THERE was something singularly incongruous about the manner of Boro’s defeat in the West Country.

For large chunks of the first half, Michael Carrick’s assured team looked to be very much in control of proceedings at Ashton Gate.

Goal-scoring chances might not have been coming thick and fast, but it seemed only a matter of time before Boro found a way to end their hosts’ resistance.

Frequently and methodically they worked their way into decent attacking positions but just lacked that crucial cutting edge in and around their opponents’ penalty box.

Sam Greenwood rightly looked frustrated when he shot straight at goalkeeper Max O’Leary from a promising position. And the on-loan Leeds forward’s disappointment was compounded soon after as Boro’s endeavours failed to reap tangible rewards.

His saw his angled shot bundled in at the far post by Isaiah Jones only for the celebrations to be curtailed by an offside flag.

But then, out of the blue, Bristol City seized the lead with a stunning long-range goal from on-loan West Brom midfielder Taylor Gardner-Hickman on 37 minutes and chaos ensued.

Once the celebrations had died down, Boro were all over the place and before the 1,822 travelling fans knew it, they were two-down as the visitors lost the proverbial plot.

It was a frenetic passage of play that was completely at odds with everything that made Boro manager Carrick such an imperious presence during his time with West Ham, Tottenham and Manchester United.

The Wallsend Boys’ Club product used to personify composure as a classy midfielder and he still does that on the touchline so the bedlam that unfolded left Carrick shrugging his head in disbelief in the technical area.

It was a madcap few minutes that Carrick described as “messy” and “crazy” and he lamented the way his team “shot themselves in the foot”.

“Generally we show more composure but it can happen at times where you lose your grip,” Carrick said afterwards.

“That comes over time with a little bit of trust, belief and confidence and we’ve shown over a period of time that we’re capable of keeping our composure when we’re up against it.

“I didn't expect to see what happened but it’s football and these things can occur. 

“But it’s not something that I’m overly worried about because it does happen and we managed to flip it on its head in the second half and did something similar.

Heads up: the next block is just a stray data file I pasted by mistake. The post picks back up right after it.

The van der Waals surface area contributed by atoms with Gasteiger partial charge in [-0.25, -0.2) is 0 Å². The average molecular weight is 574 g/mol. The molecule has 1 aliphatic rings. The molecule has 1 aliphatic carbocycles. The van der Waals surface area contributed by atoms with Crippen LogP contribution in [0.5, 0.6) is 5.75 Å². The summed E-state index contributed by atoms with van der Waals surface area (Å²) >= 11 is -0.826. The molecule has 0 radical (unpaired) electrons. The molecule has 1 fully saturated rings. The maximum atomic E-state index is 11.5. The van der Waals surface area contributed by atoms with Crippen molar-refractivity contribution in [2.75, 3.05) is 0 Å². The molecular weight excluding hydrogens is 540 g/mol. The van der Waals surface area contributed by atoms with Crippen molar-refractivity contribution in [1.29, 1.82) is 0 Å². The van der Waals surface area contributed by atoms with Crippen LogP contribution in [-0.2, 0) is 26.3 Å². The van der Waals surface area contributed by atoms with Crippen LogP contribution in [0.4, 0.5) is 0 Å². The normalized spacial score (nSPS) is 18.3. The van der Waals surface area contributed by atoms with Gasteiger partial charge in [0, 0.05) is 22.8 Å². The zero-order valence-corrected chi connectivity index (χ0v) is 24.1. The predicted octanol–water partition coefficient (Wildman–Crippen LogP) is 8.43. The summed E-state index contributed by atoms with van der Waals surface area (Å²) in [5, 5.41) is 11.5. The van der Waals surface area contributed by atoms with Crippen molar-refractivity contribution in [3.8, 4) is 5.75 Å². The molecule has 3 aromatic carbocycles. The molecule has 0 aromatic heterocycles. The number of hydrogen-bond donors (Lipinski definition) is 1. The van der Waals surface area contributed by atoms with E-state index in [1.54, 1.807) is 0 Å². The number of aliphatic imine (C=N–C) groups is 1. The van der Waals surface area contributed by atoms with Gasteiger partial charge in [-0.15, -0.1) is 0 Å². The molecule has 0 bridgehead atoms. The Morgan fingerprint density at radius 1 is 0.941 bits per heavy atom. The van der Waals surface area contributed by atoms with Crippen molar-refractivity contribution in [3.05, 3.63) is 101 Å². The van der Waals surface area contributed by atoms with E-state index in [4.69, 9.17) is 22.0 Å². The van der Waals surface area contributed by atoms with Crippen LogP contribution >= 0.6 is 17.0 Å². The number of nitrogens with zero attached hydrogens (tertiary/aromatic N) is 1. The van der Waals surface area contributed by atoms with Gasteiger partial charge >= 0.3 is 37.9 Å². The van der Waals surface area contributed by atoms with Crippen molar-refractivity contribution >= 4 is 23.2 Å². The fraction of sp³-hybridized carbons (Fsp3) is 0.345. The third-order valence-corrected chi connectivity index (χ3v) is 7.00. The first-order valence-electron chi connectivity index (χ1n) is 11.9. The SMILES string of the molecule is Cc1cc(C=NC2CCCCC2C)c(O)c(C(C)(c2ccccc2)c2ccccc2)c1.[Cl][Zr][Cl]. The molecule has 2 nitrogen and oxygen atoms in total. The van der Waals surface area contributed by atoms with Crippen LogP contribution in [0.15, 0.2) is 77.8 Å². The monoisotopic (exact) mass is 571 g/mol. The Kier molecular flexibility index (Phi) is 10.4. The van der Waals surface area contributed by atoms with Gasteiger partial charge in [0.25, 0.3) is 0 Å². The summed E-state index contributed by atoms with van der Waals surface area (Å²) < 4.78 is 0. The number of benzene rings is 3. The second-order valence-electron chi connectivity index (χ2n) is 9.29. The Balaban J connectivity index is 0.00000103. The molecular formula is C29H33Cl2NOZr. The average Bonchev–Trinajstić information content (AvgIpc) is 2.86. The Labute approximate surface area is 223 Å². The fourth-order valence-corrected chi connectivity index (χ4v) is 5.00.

“There were sporadic isolated moments and that’s something we need to manage better. But we’re giving ourselves too much to do and we’ll learn to do better.”

That will certainly apply to Isaiah Jones who lost his head with a back-pass that should have resulted in a second goal but for goalkeeper Seny Dieng’s intervention.

And so too defender Dael Fry who was booked for a foul and then gave away a penalty that Tommy Conway converted in first-half stoppage time.

Boro bounced back soon after the break in quick-fire fashion as an own-goal from Zak Vyner after Matty Crooks rattled the crossbar before the midfielder equalised with a clinical finish after being teed up by Greenwood.

But that extra effort to get back on level terms seemed to take its toll and Boro were unable to find the inspiration required to maintain their momentum and secure a victory that was there for the taking.

Instead, Boro fell behind again when they were undone at a set-piece with centre-back Rob Dickie heading a corner towards goal where Dieng flapped and Mark Sykes volleyed in from close range on 67 minutes.

After that setback, led by Jonny Howson, the visitors rallied and regained the upper hand as they pressed for an equaliser.

But under new Robins boss Liam Manning, taking charge of his first home game since Boro legend Nigel Pearson’s sacking, City never looked like folding under the pressure and held firm.

Boro had their moments, and substitute Sam Silvera very nearly leveled on 80 minutes when his shot struck Max O’Leary’s post but there proved to be no way through a crowded defence.

Josh Coburn entered the fray late on and, thanks to his spell on loan up the road at local rivals Bristol Rovers under Joey Barton, the stage was set for the striker to play role of pantomime villain to perfection.

But Coburn hardly got a sight of goal in his cameo as Boro ran out of steam and succumbed to defeat for the fourth time on their travels this season.